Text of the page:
The National Survey of Children’s Health (NSCH), funded and directed by the Health Resources and Services Administration’s (HRSA) Maternal and Child Health Bureau (MCHB), is designed to provide annual national and state-level information on the health and well-being of children ages 0-17 years in the United States. The U.S. Census Bureau administers the survey, oversees the sampling, and produces a final data set of survey results. HRSA’s Maternal and Child Health Bureau (MCHB) develops survey content in collaboration with the U.S. Census Bureau and a Technical Expert Panel. The Technical Expert Panel consists of experts in survey methodology and children’s health, federal and state stakeholders, clinicians and researchers. In 2016, the NSCH underwent a significant redesign which combined content from both the NSCH and the National Survey of Children with Special Health Care Needs (NS-CSHCN). Further information on that redesign can be found in “The Design and Implementation of the 2016 National Survey of Children’s Health”.
The NSCH is conducted as a household survey, and one child per household is selected to be the subject for the detailed age-specific questionnaire. The respondent to this questionnaire is a parent or guardian who is living in the home and has knowledge of the sampled child. Survey participants complete either web-based or self-administered paper-and-pencil questionnaires. Data from the NSCH is used for scientific research, federal policy and program development, and state-level planning and performance reporting. Information is collected on factors related to the health and well-being of children, including access to and utilization of health care, receipt of care in a medical home, systems of care for CSHCN, family interactions, parental health, school and after-school experiences, and neighborhood characteristics.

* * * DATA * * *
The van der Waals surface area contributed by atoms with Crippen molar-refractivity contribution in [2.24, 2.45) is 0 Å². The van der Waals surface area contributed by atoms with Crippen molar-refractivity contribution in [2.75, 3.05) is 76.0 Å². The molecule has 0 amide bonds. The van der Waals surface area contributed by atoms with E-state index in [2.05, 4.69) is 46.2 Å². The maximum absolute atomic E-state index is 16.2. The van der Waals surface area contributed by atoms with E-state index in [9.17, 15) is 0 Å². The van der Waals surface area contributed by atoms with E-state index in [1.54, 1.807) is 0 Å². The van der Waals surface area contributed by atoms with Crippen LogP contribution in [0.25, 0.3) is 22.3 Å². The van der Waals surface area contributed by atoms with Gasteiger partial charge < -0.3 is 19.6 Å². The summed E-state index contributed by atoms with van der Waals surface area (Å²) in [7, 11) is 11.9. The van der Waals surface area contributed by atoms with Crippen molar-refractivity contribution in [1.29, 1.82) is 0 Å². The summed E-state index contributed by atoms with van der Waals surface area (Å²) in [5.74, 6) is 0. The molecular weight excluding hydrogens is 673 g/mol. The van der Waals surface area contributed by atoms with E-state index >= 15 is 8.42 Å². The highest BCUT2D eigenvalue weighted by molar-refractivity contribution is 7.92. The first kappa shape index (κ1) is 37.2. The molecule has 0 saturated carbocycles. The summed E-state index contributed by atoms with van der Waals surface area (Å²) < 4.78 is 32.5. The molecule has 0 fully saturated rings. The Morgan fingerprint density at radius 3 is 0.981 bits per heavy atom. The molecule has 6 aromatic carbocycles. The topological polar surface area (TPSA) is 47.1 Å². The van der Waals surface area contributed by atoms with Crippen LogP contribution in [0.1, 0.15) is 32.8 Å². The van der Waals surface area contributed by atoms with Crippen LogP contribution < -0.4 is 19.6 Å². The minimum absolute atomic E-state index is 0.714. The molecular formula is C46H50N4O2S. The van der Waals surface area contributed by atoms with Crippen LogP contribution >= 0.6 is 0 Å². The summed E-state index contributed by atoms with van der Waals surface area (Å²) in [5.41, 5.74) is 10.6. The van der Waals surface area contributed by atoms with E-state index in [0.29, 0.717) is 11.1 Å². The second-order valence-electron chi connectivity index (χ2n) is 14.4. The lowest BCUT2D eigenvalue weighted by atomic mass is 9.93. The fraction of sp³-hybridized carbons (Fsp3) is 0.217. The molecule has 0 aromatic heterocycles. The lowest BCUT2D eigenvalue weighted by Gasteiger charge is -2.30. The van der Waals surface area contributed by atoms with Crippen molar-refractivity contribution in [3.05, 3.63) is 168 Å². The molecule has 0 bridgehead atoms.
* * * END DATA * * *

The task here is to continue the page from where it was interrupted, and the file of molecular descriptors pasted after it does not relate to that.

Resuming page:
More information about the survey can be found in the “About the National Survey of Children’s Health” section of this website and HRSA’s MCHB website.
C.I. = 95% Confidence Interval.
Percentages and population estimates (Pop.Est.) are weighted to represent child population in US.
The majority of measures have missing values for less than 2% (unweighted) of cases. This measure has missing values for >=2% of cases. To learn about the impact of the missing values on the population count estimates click here.
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Data Source: National Survey of Children’s Health, Health Resources and Services Administration, Maternal and Child Health Bureau. https://mchb.hrsa.gov/data/national-surveys
Citation: Child and Adolescent Health Measurement Initiative. 2018-2019 National Survey of Children’s Health (NSCH) data query. Data Resource Center for Child and Adolescent Health supported by the U.S. Department of Health and Human Services, Health Resources and Services Administration (HRSA), Maternal and Child Health Bureau (MCHB). Retrieved [mm/dd/yy] from [www.childhealthdata.org].
This project is supported by the Health Resources and Services Administration (HRSA) of the U.S. Department of Health and Human Services (HHS) under grant number U59MC27866,National Maternal and Child Health Data Resource Initiative, $4.5M. This information or content and conclusions are those of the author and should not be construed as the official position of or policy of, nor should any endorsements be inferred by HRSA, HHS or the U.S. Government.